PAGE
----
Garden City, N.Y. : Anchor Press/Doubleday, 1978.
xxiv, 236 p.; 22 cm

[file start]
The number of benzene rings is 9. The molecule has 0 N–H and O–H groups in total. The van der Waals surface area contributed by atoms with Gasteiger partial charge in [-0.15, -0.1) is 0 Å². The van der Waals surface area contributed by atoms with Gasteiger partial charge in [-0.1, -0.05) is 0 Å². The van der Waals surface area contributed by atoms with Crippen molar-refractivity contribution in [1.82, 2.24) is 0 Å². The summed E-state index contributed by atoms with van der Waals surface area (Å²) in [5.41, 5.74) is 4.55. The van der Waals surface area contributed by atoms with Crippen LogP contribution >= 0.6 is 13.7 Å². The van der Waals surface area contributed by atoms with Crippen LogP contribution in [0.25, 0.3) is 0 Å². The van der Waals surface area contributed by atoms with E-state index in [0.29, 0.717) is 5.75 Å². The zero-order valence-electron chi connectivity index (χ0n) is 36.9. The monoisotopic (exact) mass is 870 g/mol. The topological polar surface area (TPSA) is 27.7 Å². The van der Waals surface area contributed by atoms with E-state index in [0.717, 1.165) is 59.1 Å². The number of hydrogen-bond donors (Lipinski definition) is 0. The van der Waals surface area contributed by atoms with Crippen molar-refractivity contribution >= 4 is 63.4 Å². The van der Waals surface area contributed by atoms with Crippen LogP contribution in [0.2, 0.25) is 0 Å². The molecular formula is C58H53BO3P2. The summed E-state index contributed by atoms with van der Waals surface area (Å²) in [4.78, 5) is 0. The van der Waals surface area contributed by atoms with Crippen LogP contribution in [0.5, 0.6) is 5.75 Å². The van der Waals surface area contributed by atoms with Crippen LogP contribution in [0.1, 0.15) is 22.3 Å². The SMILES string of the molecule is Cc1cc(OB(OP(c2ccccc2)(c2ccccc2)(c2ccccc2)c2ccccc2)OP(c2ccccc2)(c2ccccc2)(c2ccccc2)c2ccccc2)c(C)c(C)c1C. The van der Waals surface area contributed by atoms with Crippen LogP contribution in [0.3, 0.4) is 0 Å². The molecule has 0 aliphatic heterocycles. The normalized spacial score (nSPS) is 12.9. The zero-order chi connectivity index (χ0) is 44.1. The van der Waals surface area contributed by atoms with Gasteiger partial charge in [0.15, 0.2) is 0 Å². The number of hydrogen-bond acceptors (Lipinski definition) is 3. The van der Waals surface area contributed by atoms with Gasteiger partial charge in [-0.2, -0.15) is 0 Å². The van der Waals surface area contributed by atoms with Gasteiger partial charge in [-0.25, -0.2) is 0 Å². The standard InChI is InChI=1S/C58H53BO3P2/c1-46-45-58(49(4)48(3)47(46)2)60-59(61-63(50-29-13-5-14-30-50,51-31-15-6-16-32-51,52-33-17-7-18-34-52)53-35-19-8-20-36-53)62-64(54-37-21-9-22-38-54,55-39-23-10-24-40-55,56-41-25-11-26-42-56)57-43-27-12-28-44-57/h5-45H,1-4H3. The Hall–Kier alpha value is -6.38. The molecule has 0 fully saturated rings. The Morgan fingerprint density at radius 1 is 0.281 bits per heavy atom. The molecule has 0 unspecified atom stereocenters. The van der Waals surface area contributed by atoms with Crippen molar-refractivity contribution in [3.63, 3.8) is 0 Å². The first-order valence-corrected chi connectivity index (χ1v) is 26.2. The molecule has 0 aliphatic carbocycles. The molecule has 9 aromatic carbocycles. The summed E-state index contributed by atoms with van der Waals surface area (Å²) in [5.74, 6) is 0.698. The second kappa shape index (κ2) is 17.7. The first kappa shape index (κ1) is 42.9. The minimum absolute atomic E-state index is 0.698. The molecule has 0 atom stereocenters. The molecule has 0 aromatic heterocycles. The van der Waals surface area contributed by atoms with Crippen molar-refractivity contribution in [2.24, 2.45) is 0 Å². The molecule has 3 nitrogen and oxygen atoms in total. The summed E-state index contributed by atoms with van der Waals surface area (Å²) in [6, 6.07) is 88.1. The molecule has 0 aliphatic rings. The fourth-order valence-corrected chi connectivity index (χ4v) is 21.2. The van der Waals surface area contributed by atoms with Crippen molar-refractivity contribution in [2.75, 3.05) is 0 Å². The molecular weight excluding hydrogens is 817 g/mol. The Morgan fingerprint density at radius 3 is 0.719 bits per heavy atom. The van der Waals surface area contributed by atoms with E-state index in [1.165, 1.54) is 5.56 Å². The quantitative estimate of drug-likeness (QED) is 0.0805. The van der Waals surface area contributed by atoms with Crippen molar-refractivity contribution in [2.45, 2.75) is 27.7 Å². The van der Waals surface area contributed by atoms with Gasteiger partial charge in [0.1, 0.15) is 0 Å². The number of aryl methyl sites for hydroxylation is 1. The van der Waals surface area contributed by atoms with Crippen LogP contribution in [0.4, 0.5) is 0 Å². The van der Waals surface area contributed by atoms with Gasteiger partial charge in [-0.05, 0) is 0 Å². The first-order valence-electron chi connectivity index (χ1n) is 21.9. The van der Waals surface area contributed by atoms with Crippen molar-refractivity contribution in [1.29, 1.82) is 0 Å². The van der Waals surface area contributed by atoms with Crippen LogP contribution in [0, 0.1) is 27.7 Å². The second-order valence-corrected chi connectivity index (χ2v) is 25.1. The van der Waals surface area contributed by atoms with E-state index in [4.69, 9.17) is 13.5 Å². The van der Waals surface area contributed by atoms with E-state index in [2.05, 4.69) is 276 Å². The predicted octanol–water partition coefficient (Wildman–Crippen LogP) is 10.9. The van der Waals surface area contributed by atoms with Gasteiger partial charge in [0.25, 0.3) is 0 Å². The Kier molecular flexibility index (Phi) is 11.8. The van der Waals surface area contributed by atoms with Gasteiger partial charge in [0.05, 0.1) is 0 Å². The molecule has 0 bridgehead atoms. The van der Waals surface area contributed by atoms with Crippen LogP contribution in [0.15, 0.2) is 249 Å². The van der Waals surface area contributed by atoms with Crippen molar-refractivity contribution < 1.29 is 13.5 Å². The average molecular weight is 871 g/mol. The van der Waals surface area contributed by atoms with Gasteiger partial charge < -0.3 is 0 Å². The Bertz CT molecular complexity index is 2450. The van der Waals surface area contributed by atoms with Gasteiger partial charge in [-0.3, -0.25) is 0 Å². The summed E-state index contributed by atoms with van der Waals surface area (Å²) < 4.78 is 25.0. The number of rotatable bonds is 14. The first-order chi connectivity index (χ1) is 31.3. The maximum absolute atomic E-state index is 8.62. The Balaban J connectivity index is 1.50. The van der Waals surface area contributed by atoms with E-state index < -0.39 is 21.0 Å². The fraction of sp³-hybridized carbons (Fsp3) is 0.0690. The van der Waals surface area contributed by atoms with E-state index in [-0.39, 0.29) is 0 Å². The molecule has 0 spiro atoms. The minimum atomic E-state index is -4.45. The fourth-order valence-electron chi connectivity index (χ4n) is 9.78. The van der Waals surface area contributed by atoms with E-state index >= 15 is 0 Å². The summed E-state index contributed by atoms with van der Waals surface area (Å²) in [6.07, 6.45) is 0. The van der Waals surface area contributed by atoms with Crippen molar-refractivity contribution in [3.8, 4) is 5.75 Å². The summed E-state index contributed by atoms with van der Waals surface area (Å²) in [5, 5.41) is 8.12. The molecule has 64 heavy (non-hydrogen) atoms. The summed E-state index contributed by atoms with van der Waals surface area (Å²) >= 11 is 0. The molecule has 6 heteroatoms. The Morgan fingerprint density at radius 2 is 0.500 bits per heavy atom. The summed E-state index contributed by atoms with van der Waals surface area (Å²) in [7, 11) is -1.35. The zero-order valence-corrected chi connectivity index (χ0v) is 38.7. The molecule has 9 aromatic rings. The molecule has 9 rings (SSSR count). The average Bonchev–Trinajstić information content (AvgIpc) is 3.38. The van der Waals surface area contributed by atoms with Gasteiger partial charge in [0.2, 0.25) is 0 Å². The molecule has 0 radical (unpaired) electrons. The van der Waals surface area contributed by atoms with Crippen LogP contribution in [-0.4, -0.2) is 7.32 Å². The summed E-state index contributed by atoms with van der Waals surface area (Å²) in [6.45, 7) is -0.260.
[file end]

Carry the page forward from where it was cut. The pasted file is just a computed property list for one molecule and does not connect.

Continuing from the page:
Until recent years, ''bad'' and ''immoral'' were the terms used to describe people who are now referred to as ''sick'' and ''in need of treatment.'' Moral and religious perspective has been replaced by medical and therapeutic rhetoric. It is little wonder why the world is plagued by legions of rapists, drug users, murderers, thieves, and child abusers, all of whom are now referred to as having one form or another of ''addiction'' and are thus either ''sick'' or suffering from ''mental illness.'' Accordingly, modern psychotherapists claim that these are in need of specialized ''therapy'' or ''treatment'' to help them ''cope with their disease.'' Moral relativism, bolstered by psychotherapy, has prevailed over the traditional ideas of self-control, individual responsibility, and moral culpability. Thomas Szasz moves to demythologize psychotherapy itself in a most provocative manner.
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